What is directional pruning?

I got a notice on my front door last week from a tree company informing me that they were in the area to trim trees that were near power lines and that my property had one of those trees. The notice stated they would be performing “directional pruning” on the trees. I wondered exactly what that meant, so I checked it out on the internet.

Directional pruning means that whole branches and limbs will be removed from the tree at the trunk, so that as the tree grows the new growth will not be in the direction of the power lines. Also, the thinking is that the after directional pruning only the strong limbs are left, and that the new growth is less sturdy and less likely to fall off of the tree.

After reading about it I realized that the electric company had directionally pruned this same tree about three years ago. Ever since then it’s leaned to one side and looked like it is going to fall over. I met up with the tree company this afternoon around our neighborhood when I got home and I asked him if there’s any way they’ll take the tree down. I explained we’d spoken with four tree companies and none were willing to take it down. He said it wasn’t touching the wires anymore and he didn’t think so but he’d check. Man how we’d love that tree out of there.

One Reply to “What is directional pruning?”

  1. Hey Fact Master….directional pruning is really about pruning back to a branch collar (generally a fork). It is possible to directional prune a branch without taking it back to the trunk, but when working near powerlines, sometimes the proximity of the tree and the species makes this very difficult to do without leaving the tree with an unbalanced appearance. Appeal to the power company to remove the tree using the following logic:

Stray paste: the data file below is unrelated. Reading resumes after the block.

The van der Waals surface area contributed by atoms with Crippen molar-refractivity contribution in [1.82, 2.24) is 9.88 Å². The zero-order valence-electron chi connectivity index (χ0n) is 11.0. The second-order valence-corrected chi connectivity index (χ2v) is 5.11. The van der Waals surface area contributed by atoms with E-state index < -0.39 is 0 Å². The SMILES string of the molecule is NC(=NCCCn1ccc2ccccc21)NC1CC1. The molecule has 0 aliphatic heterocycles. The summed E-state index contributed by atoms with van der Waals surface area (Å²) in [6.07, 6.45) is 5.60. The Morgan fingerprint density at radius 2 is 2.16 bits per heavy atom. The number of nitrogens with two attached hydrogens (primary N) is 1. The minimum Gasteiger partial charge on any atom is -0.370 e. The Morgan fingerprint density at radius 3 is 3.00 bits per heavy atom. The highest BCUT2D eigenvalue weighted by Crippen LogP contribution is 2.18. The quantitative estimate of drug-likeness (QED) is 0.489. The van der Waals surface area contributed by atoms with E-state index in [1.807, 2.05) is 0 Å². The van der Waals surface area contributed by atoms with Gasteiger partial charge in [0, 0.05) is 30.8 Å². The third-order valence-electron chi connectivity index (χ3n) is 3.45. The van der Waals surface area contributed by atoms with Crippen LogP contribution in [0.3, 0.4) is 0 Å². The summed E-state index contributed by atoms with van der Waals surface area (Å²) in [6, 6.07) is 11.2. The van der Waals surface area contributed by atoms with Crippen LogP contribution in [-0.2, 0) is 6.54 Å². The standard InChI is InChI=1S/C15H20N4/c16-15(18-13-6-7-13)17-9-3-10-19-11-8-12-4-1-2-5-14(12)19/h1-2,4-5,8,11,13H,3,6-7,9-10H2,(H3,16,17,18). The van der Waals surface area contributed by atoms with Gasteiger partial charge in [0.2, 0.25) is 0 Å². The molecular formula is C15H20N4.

1. Keeping trees far enough from energized conductors so that the conductors will not be affected by vegetation contact (NESC Rule 218)
    2. Keeping trees far enough away from energized conductors so children climbing in trees cannot reach the conductors or swing the tree into the conductor (NESC Rule 012) and good industry practice. (strict adherence to NESC Rule 012 would imply removal of any tree within a right-of-way with branches sufficiently close to the ground, that one might expect people to climb – Allen Clapp’s DANESC UPDATE, Volume 4 Number 4)
    3. Keeping trees far enough from the lines so that after planned growth between trimming cycles, the trees will still be far enough away to allow safe trimming and removal of growth (ANSI Z133.1)
    4. Removal of 1/3 of the crown or more adversly affects the health of the tree and invites other pathological problems due to increased tree stress. While the needs of the utility ROW come first, they should not be with exception to tree health and appearance. In cases where proper clearance cannot be maintained (NESC Rule 218), the tree should be removed. ISA, UAA, and NAA.

    Good luck, be nice, and may the Forest be with you!

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